22651 Pelican Hill Road South, Newport Coast; 949-760-0707, pelicanhill.com. Yardage: 6,856. Par: 71. Slope: 133. Architect: Tom Fazio, 1993. Greens Fees: $175–$250. T+L GOLF Rating: ****1/2
This Tom Fazio masterpiece was a California golfing shrine from the day it opened in 1993 and is still the standard-bearer for area daily-fee courses in terms of service, conditioning and facilities. The track treks the plateaued hills and saddle-swaled valleys above the Pacific, all eighteen holes equally memorable for their variety and imagination. The boomerang, 543-yard par-five seventeenth and the par-four 426-yard eighteenth (both with panoramic ocean views) can compete with the best back-to-back finishers anywhere. Newport Beach's five-diamond Four Seasons hotel combines rounds at the course with spa packages—which, given Pelican's steep rates, is appreciated.

26772 Avery Parkway, Mission Viejo; 949-305-5100, arroyotrabuco.com. Yardage: 7,011. Par: 72. Slope: 134. Architects: Casey O'Callaghan and Tom Lehman, 2004. Greens Fees: $55–$85. T+L GOLF Rating: ****
Orange County's newest public daily-fee course, this fair and warmhearted track sits on the pristine protected ground of the Ladera Ranch Land Conservancy. Several quiet opening holes are succeeded by ones with more drama, like the seventh through twelfth, which rise high, run gracefully along hilltops and ridges and create (a bit of) the illusion of residing in the Scottish Highlands. The closing hole, a low-lying, 513-yard par five, features a sizeable lake that snakes along the left side, not unlike the closer on Doral's Blue Monster. Don't miss the "California Ranch cooking" (i.e., BBQ) on the patio next to the clubhouse.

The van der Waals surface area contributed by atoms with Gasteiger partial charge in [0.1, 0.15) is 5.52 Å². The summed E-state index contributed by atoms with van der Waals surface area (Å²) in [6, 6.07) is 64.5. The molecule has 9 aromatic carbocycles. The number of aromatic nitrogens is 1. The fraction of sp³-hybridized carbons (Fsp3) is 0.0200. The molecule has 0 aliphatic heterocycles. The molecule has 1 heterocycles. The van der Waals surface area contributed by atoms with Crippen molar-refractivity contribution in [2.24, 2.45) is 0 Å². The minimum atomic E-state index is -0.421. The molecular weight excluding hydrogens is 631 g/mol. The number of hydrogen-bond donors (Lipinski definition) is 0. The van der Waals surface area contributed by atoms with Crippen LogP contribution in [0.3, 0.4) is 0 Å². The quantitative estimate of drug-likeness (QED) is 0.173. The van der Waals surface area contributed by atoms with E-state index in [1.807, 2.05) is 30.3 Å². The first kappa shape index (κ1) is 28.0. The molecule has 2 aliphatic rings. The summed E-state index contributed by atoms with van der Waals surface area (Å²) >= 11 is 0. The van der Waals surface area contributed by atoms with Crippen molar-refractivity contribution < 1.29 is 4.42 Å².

7447 Batiquitos Drive, Carlsbad; 760-603-6900, fourseasons.com. Yardage: 7,007. Par: 72. Slope: 144. Architect: Arnold Palmer, 1991. Greens Fees: $185–$205. T+L GOLF Rating: ****
This Arnold Palmer design suffers a bit from an identity crisis. On one hand, it functions as an easygoing, picturesque resort course, with breathtaking par threes including the downhill 201-yard fourteenth, where a psychedelic blaze of wildflowers, lakes, boulders and waterfalls frames the hole's wide and shallow green. Yet when tackled from the tips (which play longer than their yardage due to the heavy sea air and breezes off the nearby Pacific), the course presents the kinds of narrow landing areas, long approach shots and large, slanting greens that any low handicapper would want. Pro and hacker alike can find common ground in the clubhouse's gourmet-quality Argyle restaurant, which overlooks the course and the lovely Batiquitos Lagoon.